SEATTLE Coffee chain Starbucks Corp. is sticking to its policy of letting customers carry guns where it's legal and said it does not want to be put in the middle of a larger gun-control debate.

The company's statement, issued Wednesday, stems from recent campaign by some gun owners, who have walked into Starbucks and other businesses to test state laws that allow gun owners to carry weapons openly in public places. Gun control advocates have protested.

The fight began heating up in January in Northern California and has since spread to other states and other companies, bolstered by the pro-gun group OpenCarry.org.

Some of the events were spontaneous, with just one or two gun owners walking into a store. Others were organized parades of dozens of gun owners walking into restaurants with their firearms proudly at their sides.

Full Story

tsunami chile

Huge quake hits Chile; tsunami threatens Pacific

By ROBERTO CANDIA and EVA VERGARA | Associated Press Writer : TALCA, Chile One of the strongest earthquakes ever recorded struck Chile on Saturday, toppling homes, collapsing bridges and plunging trucks into the fractured earth. A tsunami threatened every nation around the Pacific Ocean roughly a quarter of the globe.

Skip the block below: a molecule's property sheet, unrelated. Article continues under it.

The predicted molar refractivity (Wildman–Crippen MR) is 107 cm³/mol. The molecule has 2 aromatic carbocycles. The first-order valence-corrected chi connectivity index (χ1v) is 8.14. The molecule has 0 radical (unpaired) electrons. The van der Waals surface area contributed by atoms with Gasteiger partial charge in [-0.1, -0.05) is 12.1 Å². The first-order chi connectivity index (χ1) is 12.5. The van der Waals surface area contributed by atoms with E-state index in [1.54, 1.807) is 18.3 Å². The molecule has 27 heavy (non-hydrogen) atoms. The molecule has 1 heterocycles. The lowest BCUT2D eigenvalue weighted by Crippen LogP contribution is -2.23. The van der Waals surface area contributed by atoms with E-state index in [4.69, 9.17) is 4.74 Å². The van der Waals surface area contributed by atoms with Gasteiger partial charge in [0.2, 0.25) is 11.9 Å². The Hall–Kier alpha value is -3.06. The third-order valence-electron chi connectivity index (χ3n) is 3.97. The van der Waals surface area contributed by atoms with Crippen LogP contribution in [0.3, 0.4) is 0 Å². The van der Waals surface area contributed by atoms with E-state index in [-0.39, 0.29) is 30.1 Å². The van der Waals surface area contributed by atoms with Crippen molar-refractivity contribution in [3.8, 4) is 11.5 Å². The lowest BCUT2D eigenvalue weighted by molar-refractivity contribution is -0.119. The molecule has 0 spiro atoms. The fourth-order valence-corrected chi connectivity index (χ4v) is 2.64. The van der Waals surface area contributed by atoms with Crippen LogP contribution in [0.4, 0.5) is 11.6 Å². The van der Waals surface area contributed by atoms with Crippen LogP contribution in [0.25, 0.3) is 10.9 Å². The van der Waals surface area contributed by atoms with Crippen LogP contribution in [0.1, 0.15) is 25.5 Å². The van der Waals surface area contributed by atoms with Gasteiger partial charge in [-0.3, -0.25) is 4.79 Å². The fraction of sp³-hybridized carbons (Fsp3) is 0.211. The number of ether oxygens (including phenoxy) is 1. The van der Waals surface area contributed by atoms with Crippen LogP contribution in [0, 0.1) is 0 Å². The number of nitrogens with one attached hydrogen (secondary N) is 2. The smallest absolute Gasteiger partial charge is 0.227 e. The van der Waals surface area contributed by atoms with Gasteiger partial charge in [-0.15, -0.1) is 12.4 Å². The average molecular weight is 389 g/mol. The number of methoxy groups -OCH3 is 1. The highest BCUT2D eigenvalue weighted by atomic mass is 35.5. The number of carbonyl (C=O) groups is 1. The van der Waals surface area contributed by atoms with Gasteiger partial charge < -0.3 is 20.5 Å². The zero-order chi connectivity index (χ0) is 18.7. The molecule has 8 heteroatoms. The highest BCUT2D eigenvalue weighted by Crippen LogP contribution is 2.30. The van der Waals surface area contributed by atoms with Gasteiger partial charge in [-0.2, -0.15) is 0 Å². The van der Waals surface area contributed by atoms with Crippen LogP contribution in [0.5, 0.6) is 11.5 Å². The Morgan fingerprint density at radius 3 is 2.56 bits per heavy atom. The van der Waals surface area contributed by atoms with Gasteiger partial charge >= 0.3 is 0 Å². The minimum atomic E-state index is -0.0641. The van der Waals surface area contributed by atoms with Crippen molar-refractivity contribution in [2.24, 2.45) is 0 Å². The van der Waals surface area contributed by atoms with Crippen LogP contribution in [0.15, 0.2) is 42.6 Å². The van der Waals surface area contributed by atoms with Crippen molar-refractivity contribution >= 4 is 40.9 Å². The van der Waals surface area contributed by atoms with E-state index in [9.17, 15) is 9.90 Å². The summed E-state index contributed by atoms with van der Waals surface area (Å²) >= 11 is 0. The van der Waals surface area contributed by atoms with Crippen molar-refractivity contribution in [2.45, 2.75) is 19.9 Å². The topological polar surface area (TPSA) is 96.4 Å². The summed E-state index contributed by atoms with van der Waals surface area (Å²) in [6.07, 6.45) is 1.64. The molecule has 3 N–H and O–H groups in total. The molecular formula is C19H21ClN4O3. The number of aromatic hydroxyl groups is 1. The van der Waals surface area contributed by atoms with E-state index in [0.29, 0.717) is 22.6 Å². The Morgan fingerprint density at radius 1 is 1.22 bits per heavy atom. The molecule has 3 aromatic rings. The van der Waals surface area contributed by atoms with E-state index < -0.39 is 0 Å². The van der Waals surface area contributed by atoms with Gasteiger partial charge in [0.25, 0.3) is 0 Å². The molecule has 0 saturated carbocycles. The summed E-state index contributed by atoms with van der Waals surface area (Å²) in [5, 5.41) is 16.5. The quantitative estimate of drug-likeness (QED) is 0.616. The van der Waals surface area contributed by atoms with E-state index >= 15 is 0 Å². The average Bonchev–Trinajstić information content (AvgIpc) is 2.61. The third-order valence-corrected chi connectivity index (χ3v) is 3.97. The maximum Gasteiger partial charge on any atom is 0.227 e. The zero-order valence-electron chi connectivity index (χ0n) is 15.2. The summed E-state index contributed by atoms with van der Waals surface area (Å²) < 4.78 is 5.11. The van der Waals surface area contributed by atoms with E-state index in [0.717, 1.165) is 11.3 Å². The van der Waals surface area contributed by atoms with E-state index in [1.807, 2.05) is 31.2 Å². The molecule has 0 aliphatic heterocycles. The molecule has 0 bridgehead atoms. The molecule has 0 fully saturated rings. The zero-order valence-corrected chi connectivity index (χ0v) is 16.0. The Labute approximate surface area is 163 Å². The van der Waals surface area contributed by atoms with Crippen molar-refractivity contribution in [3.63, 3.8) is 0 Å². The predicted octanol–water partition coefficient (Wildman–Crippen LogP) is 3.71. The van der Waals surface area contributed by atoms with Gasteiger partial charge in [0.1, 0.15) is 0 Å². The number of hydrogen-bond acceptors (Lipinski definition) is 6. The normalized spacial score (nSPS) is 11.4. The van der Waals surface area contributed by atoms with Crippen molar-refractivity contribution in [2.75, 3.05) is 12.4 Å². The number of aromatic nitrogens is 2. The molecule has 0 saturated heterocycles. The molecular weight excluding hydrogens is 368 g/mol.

Chileans near the epicenter were tossed about by the magnitude-8.8 quake as if shaken by a giant. At least 147 people were killed, according to Carmen Fernandez, director of the National Emergency Agency.

The quake shook buildings in Argentina's capital of Buenos Aires, and was felt as far away as Sao Paulo in Brazil 1,800 miles (2,900 kilometers) to the east. About 13 million people live in the area where shaking was strong to severe, according to the U.S. Geological Survey.

In Talca, just 65 miles (105 kilometers) from the epicenter, furniture toppled as the earth shook for more than a minute in something akin to major airplane turbulence.

Full Story

SeaWorld

SeaWorld: Whale show to resume after trainer death

By MITCH STACY | Associated Press Writer : ORLANDO, Fla. SeaWorld says its Shamu Believe show with killer whales will resume this weekend after a whale killed its trainer at the Orlando park.

SeaWorld Parks and Entertainment President Jim Atchison says trainers won't get in the water with the killer whales for now until officials finish reviewing what happened to trainer Dawn Brancheau.

The veteran trainer was dragged into the water Wednesday by killer whale Tilikum. The medical examiner says she likely died of traumatic injuries and drowning.